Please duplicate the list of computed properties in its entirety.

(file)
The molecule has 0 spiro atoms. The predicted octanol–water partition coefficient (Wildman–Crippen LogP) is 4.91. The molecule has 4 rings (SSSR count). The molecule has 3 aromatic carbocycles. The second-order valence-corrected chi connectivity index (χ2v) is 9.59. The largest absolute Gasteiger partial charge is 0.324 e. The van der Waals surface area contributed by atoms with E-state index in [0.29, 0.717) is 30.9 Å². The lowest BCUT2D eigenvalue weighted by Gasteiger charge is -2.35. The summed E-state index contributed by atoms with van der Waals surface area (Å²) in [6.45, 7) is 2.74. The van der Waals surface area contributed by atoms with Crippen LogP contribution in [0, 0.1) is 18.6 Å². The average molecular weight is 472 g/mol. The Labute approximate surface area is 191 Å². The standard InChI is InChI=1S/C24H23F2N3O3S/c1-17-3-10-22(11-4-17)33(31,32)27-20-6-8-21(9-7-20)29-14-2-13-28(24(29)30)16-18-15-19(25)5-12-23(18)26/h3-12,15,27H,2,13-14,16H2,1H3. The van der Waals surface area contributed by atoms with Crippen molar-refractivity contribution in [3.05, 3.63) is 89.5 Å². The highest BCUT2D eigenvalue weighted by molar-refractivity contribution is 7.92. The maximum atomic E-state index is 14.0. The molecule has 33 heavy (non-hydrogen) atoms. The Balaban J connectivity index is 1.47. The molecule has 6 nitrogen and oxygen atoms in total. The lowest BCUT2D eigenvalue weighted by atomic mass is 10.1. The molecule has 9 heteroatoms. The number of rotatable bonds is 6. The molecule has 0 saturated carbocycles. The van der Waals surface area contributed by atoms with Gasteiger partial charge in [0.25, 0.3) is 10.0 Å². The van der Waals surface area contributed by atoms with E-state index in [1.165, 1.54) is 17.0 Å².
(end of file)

The molecule has 0 spiro atoms. The predicted octanol–water partition coefficient (Wildman–Crippen LogP) is 4.91. The molecule has 4 rings (SSSR count). The molecule has 3 aromatic carbocycles. The second-order valence-corrected chi connectivity index (χ2v) is 9.59. The largest absolute Gasteiger partial charge is 0.324 e. The van der Waals surface area contributed by atoms with E-state index in [0.29, 0.717) is 30.9 Å². The lowest BCUT2D eigenvalue weighted by Gasteiger charge is -2.35. The summed E-state index contributed by atoms with van der Waals surface area (Å²) in [6.45, 7) is 2.74. The van der Waals surface area contributed by atoms with Crippen LogP contribution in [0, 0.1) is 18.6 Å². The average molecular weight is 472 g/mol. The Labute approximate surface area is 191 Å². The standard InChI is InChI=1S/C24H23F2N3O3S/c1-17-3-10-22(11-4-17)33(31,32)27-20-6-8-21(9-7-20)29-14-2-13-28(24(29)30)16-18-15-19(25)5-12-23(18)26/h3-12,15,27H,2,13-14,16H2,1H3. The van der Waals surface area contributed by atoms with Crippen molar-refractivity contribution in [3.05, 3.63) is 89.5 Å². The highest BCUT2D eigenvalue weighted by molar-refractivity contribution is 7.92. The maximum atomic E-state index is 14.0. The molecule has 33 heavy (non-hydrogen) atoms. The Balaban J connectivity index is 1.47. The molecule has 6 nitrogen and oxygen atoms in total. The lowest BCUT2D eigenvalue weighted by atomic mass is 10.1. The molecule has 9 heteroatoms. The number of rotatable bonds is 6. The molecule has 0 saturated carbocycles. The van der Waals surface area contributed by atoms with Gasteiger partial charge in [0.25, 0.3) is 10.0 Å². The van der Waals surface area contributed by atoms with E-state index in [1.165, 1.54) is 17.0 Å².